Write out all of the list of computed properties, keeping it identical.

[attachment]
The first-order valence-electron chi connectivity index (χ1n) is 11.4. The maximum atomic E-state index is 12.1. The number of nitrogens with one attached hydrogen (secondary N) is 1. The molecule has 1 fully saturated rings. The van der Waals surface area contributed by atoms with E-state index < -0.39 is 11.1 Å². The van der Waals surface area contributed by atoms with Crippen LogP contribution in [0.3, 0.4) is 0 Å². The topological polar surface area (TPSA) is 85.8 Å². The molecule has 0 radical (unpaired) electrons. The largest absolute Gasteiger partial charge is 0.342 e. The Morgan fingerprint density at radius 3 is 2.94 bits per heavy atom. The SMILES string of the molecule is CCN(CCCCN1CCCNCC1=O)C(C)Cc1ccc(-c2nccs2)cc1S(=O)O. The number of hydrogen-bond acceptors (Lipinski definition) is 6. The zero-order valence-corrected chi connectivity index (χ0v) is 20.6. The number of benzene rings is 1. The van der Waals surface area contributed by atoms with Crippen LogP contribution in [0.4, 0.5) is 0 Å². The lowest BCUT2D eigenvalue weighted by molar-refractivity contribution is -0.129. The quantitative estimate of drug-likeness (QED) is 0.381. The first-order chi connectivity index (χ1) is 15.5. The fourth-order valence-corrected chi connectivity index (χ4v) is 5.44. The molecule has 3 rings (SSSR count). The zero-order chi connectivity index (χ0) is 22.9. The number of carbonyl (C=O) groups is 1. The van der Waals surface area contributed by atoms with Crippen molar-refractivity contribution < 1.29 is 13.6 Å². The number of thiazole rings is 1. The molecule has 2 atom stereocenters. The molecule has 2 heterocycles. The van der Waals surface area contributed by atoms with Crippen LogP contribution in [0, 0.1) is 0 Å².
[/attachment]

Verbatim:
The first-order valence-electron chi connectivity index (χ1n) is 11.4. The maximum atomic E-state index is 12.1. The number of nitrogens with one attached hydrogen (secondary N) is 1. The molecule has 1 fully saturated rings. The van der Waals surface area contributed by atoms with E-state index < -0.39 is 11.1 Å². The van der Waals surface area contributed by atoms with Crippen LogP contribution in [0.3, 0.4) is 0 Å². The topological polar surface area (TPSA) is 85.8 Å². The molecule has 0 radical (unpaired) electrons. The largest absolute Gasteiger partial charge is 0.342 e. The Morgan fingerprint density at radius 3 is 2.94 bits per heavy atom. The SMILES string of the molecule is CCN(CCCCN1CCCNCC1=O)C(C)Cc1ccc(-c2nccs2)cc1S(=O)O. The number of hydrogen-bond acceptors (Lipinski definition) is 6. The zero-order valence-corrected chi connectivity index (χ0v) is 20.6. The number of benzene rings is 1. The van der Waals surface area contributed by atoms with Crippen LogP contribution in [0.4, 0.5) is 0 Å². The lowest BCUT2D eigenvalue weighted by molar-refractivity contribution is -0.129. The quantitative estimate of drug-likeness (QED) is 0.381. The first-order chi connectivity index (χ1) is 15.5. The fourth-order valence-corrected chi connectivity index (χ4v) is 5.44. The molecule has 3 rings (SSSR count). The zero-order chi connectivity index (χ0) is 22.9. The number of carbonyl (C=O) groups is 1. The van der Waals surface area contributed by atoms with Crippen molar-refractivity contribution < 1.29 is 13.6 Å². The number of thiazole rings is 1. The molecule has 2 atom stereocenters. The molecule has 2 heterocycles. The van der Waals surface area contributed by atoms with Crippen LogP contribution in [0, 0.1) is 0 Å².